4out of 5Eric Hertenstein–More Mathy than Chaos but covering much of the same ground. An excellent introduction to the wonders of phase space, and there's a fantastic little bit about Pointcaré near the beginning. Stewart's kind of a cad, though. More Mathy than Chaos but covering much of the same ground. An excellent introduction to the wonders of phase space, and there's a fantastic little bit about Pointcaré near the beginning. Stewart's kind of a cad, though.

5out of 5Josh Holland–Lovely introduction to chaos and its discovery and applications in nonlinear dynamics. The style of writing is accessible but not patronising, and there is a nice amount of Ian Stewart's wit scattered amongst the pages. It focuses more on chaos than the quantum mechanics the titular quote refers to, but there is a chapter on QM at the end. It is a very good read for people interested in chaos and how the world really works. Lovely introduction to chaos and its discovery and applications in nonlinear dynamics. The style of writing is accessible but not patronising, and there is a nice amount of Ian Stewart's wit scattered amongst the pages. It focuses more on chaos than the quantum mechanics the titular quote refers to, but there is a chapter on QM at the end. It is a very good read for people interested in chaos and how the world really works.

4out of 5Mark–A good introduction to chaos theory, and some of the mathematics behind it, and possible applications. Topics include strange attractors, self-similarity, and fractals. The book includes some helpful illustrations. The book seems to go into a bit more mathematical detail (some actual equations) than a typical book about chaos theory for a general audience. This particular edition of the book seems to be a bit out-dated in some places (given that it was published in 1990).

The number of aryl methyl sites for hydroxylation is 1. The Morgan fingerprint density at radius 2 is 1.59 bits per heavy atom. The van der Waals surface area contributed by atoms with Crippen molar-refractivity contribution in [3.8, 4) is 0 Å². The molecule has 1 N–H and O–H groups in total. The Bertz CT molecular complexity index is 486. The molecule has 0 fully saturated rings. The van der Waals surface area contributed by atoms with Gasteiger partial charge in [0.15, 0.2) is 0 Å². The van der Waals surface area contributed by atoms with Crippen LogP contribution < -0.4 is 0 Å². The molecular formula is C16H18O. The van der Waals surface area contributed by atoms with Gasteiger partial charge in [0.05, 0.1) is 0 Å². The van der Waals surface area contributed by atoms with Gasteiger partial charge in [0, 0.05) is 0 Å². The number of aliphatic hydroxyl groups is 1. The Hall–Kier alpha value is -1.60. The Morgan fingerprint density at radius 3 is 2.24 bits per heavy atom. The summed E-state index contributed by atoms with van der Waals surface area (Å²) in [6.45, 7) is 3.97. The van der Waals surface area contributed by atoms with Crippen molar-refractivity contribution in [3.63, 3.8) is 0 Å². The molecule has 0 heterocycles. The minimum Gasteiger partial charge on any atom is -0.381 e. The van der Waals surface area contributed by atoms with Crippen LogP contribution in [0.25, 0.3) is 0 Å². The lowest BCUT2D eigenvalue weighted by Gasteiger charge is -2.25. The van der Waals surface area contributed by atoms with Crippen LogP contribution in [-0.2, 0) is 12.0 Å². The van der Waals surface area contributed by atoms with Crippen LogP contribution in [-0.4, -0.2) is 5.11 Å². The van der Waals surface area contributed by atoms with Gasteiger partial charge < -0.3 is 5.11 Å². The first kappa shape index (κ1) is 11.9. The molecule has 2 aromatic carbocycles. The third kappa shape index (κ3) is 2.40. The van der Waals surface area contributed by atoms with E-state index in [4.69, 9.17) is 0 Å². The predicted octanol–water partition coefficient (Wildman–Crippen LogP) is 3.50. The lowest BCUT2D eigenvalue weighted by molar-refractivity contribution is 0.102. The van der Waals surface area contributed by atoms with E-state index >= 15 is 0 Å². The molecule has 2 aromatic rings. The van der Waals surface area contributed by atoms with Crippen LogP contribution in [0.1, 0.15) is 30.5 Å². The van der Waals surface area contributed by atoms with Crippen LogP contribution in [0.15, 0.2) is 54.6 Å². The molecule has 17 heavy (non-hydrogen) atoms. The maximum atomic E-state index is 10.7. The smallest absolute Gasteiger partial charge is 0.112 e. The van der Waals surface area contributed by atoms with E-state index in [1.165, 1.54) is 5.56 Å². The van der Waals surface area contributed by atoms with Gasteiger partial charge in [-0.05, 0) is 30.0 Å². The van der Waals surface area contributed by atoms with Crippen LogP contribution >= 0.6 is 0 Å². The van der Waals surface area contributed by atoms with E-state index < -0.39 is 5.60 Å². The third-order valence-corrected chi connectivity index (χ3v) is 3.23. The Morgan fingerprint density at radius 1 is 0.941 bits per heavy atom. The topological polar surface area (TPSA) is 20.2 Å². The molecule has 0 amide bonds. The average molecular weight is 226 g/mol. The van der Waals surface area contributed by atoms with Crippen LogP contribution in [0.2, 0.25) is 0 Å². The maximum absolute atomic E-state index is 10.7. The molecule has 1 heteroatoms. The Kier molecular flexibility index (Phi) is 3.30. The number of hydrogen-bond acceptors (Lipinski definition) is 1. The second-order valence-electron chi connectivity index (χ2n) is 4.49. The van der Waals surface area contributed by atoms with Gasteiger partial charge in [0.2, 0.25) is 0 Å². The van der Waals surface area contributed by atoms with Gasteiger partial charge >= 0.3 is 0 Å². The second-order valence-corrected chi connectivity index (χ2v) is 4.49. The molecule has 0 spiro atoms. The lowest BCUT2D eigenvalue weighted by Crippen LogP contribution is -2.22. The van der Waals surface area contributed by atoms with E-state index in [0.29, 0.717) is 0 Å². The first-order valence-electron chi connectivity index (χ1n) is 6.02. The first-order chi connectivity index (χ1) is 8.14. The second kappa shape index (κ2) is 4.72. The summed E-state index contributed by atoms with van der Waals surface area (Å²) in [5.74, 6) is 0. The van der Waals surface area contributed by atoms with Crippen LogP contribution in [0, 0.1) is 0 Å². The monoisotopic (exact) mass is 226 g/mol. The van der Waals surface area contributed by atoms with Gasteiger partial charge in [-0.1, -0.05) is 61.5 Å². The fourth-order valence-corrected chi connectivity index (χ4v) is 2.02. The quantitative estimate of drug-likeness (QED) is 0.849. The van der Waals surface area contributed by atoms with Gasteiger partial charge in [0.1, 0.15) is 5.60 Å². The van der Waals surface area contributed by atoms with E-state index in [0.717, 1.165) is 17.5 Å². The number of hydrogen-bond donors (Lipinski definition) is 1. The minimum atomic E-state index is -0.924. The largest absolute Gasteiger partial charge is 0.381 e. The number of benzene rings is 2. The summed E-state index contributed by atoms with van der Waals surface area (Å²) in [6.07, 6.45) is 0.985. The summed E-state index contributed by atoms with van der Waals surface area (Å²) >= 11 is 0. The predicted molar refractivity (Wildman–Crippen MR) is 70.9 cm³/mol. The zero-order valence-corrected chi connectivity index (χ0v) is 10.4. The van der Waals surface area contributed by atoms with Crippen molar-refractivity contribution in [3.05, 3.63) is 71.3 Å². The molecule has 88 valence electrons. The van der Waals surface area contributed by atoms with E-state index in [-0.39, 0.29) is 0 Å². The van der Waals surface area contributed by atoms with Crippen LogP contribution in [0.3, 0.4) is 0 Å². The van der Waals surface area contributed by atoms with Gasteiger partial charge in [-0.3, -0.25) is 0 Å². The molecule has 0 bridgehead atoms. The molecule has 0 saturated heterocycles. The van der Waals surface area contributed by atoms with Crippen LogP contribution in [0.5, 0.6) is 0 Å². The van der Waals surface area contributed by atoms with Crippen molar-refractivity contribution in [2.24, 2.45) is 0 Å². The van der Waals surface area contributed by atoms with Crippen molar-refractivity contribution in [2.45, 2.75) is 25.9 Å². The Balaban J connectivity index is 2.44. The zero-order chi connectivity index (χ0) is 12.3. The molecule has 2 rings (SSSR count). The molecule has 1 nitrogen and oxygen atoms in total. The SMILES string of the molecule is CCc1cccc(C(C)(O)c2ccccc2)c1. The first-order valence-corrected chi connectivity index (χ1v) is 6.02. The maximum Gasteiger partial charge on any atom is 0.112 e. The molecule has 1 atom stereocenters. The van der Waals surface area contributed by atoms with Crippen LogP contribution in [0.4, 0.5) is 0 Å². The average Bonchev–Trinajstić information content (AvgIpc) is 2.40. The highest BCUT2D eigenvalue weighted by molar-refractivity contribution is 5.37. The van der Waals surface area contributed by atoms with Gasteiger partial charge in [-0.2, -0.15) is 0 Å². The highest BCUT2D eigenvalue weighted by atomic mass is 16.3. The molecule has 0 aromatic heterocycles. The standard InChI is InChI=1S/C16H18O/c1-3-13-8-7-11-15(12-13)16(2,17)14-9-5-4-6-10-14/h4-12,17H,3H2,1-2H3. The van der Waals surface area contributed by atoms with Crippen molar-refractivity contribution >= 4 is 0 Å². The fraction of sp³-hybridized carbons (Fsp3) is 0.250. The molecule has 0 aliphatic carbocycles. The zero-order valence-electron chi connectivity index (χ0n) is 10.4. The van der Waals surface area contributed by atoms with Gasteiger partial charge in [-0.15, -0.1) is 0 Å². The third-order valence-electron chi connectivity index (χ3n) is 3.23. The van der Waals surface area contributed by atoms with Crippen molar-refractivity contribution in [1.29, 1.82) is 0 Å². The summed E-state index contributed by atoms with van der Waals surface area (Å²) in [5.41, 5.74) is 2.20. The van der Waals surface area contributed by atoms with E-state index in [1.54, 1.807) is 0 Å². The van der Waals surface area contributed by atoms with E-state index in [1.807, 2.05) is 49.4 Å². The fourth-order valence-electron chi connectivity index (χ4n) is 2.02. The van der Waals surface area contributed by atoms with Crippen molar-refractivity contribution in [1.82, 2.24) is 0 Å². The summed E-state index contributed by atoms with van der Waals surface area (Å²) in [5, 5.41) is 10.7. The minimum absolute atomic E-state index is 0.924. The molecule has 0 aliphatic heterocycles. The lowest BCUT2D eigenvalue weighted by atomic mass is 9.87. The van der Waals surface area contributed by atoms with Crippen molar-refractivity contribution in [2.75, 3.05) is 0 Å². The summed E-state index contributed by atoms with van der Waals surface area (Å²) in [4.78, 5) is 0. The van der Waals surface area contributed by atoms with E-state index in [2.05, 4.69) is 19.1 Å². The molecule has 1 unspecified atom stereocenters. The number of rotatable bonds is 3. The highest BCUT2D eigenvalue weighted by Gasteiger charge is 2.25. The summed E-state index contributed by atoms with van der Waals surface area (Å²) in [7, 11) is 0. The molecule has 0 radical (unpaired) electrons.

4out of 5T Campbell–Entertaining and clearly the basis for a lot of modern understanding of the concept. I highly recommend it for anyone who wants to brush up their own mathematical knowledge. It's an older book with added chapters, and could stand to be updated to be a bit more contemporary in terms of the modern implications of its subjects, but that's a tough compromise to manage: get too meaty and you lose accessibility. Still, I'm picking up another Ian Stewart book now. Entertaining and clearly the basis for a lot of modern understanding of the concept. I highly recommend it for anyone who wants to brush up their own mathematical knowledge. It's an older book with added chapters, and could stand to be updated to be a bit more contemporary in terms of the modern implications of its subjects, but that's a tough compromise to manage: get too meaty and you lose accessibility. Still, I'm picking up another Ian Stewart book now.

4out of 5Joe–excellent introduction to chaos theory and nonlinear dynamics, including their relationship to topology, history of discovery, and projections into the future. in particular enjoyed learning about poincare sections and how they relate to phase portraits and attractors. also chaotic control (von neuman's dream). excellent introduction to chaos theory and nonlinear dynamics, including their relationship to topology, history of discovery, and projections into the future. in particular enjoyed learning about poincare sections and how they relate to phase portraits and attractors. also chaotic control (von neuman's dream).